3/9/20123 min read

IIt all began with 'The Marriage of Figaro.' At the age of ten I caught sight of a
dual-language booklet lying open in our music room: the libretto of the Metropolitan
Opera Record Club recording of the opera; and two lifelong obsessions were born -
opera and language. My parents played the LP for me, and I was hooked - Giorgio Tozzi
singing 'Cinque, dieci' changed the course of my life. Piano lessons soon followed, and
shortly therefter I made a stab at my first opera, 'Il Mago di Oz'. The 'opera' was not in Italian,
but it had to have an Italian title. I still have the score, with the opening 'Apertura' - for some
reason I thought that was how you said 'overture' in Italian. The first three-chord opera -
anticipating the minimalists by several decades? - Definitely NOT the work of a prodigy

We lived in rural Pennsylvania. I remember my intense disappointment at not being taken to a
production of Aida in Altoona, 75 miles away. When we moved to South Jersey a year or so
later, my parents richly compensated for this by taking me to Rigoletto at the Academy of
Music, with Cornell MacNeill, Eva Likova and Eugene Conley - second row center. Beautiful
painted sets, and I still think it must have been an amazing performance. My father spoke
years afterwards about the awe aroused by the first notes, one trumpet and one trombone
articulating the theme of the curse.

I was blessed with music-loving parents - not musicians, but passionate music-lovers. Dad came home late from work on Friday nights, and they celebrated with steak, wine and music. I would creep out of bed and listen on the staircase while they played Liszt's Les Préludes, Bizet's 'L'Arlesienne' suites, Franck's D minor symphony, the Brahms horn trio, or Strauss's Till Eulenspiegel. One day Dad came home with the London (Decca) recording of Don Giovanni, complete with score. And then I began ordering records myself, from The Record Hunter in New York; I think my first purchase was the Gigli/Dal Monte/de Fabritiis Madama Butterfly.

As a teenager in South Jersey, I soon discovered Philadelphia and spent many Saturdays there, dividing my time with the Free Library (still an image of Paradise for me), with its astonishing collection of scores and its listening booths, where I heard Stravinsky's 'Rossignol' for the first time, bookstores, and Elkan-Vogel's gorgeous little hole-in-the-wall music store. I encountered like-minded friends in high school, and discovered the thrill of buying my own tickets to the opera - $2.50 for a balcony seat - with Bob Gordon or Pete Waldo or John Davis, and later with girls - Lohengrin, Aida, Un ballo in maschera, Die Walküre, The Ballad of Baby Doe. And in the bookstores I was finding the wonderful Penguin bilingual anthologies of Italian, Spanish and German verse.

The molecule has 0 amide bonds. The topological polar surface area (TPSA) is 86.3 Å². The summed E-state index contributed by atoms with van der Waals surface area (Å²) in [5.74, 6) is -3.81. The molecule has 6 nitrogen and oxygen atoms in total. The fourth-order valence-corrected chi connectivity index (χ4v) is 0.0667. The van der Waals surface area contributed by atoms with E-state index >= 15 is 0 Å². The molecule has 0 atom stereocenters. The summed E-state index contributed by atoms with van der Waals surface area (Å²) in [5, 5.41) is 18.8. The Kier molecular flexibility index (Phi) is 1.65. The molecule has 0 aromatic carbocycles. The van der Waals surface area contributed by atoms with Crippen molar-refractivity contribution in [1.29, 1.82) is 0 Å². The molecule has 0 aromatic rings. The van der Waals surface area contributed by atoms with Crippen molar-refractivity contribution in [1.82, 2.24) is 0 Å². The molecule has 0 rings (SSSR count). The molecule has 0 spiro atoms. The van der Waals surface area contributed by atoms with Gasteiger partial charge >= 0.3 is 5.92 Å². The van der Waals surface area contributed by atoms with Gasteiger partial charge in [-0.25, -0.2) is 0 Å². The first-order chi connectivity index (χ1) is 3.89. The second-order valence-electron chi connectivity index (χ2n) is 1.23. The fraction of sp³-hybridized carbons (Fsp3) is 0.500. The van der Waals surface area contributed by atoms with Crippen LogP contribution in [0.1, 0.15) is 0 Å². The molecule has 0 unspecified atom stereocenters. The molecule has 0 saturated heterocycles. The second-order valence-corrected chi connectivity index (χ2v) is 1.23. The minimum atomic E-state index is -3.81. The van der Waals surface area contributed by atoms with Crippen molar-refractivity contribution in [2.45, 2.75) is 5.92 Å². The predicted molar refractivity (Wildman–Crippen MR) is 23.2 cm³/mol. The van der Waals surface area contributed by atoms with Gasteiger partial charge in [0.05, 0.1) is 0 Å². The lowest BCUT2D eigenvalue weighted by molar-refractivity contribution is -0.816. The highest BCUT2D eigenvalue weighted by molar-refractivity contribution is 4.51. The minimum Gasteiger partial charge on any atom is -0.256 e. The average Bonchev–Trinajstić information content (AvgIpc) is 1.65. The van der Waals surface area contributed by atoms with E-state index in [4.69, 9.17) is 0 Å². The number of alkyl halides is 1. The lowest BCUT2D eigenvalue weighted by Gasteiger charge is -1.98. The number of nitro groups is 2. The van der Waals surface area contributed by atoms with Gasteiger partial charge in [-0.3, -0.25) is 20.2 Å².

My friends were extending my musical horizons on both ends of the spectrum: Berg and Stravinsky on one end, and Bach and Vivaldi on the other.

I should mention that Woodbury High School offered four years of Latin, three of German and Spanish, all of which I took. And that free tickets to Philadelphia Orchestra concerts were often available - so I was able to hear the first American performance of Shostakovich's 4th; the immense washes of orchestral sound in that work were a revelation to me. Our high school also had a choir, conducted by James Freund; we performed at least one Bach cantata (BWV 142 - I sang the bass solo), and lots of Brahms, including 'How lovely is thy dwelling place' from the Requiem. I was not in the orchestra, but I remember that they performed the overture to Die Meistersinger at our graduation.

I learned enough Italian from following libretti that I was admitted to a third-year course at Middlebury; and the French I picked up from Gounod and Bizet served me in good stead when I moved to Montreal in 1968.

I should also pay homage to our church choir, conducted by my piano teacher, Dr. Starke: we sang a very mixed bag - I should say a deliciously mixed bag - ranging from Handel and Mozart to some pretty fusty Victoriana (Olivet to Calvary, by J. H. Maunder, whose name, I fear, was sadly self-descriptive). A major thrill was hearing the organist's wife, Iris Starke, our soprano soloist, boldly flinging out her laserlike high C in the Inflammatus from Rossini's Stabat Mater, recast as 'None else shall deliver us!'

To be continued!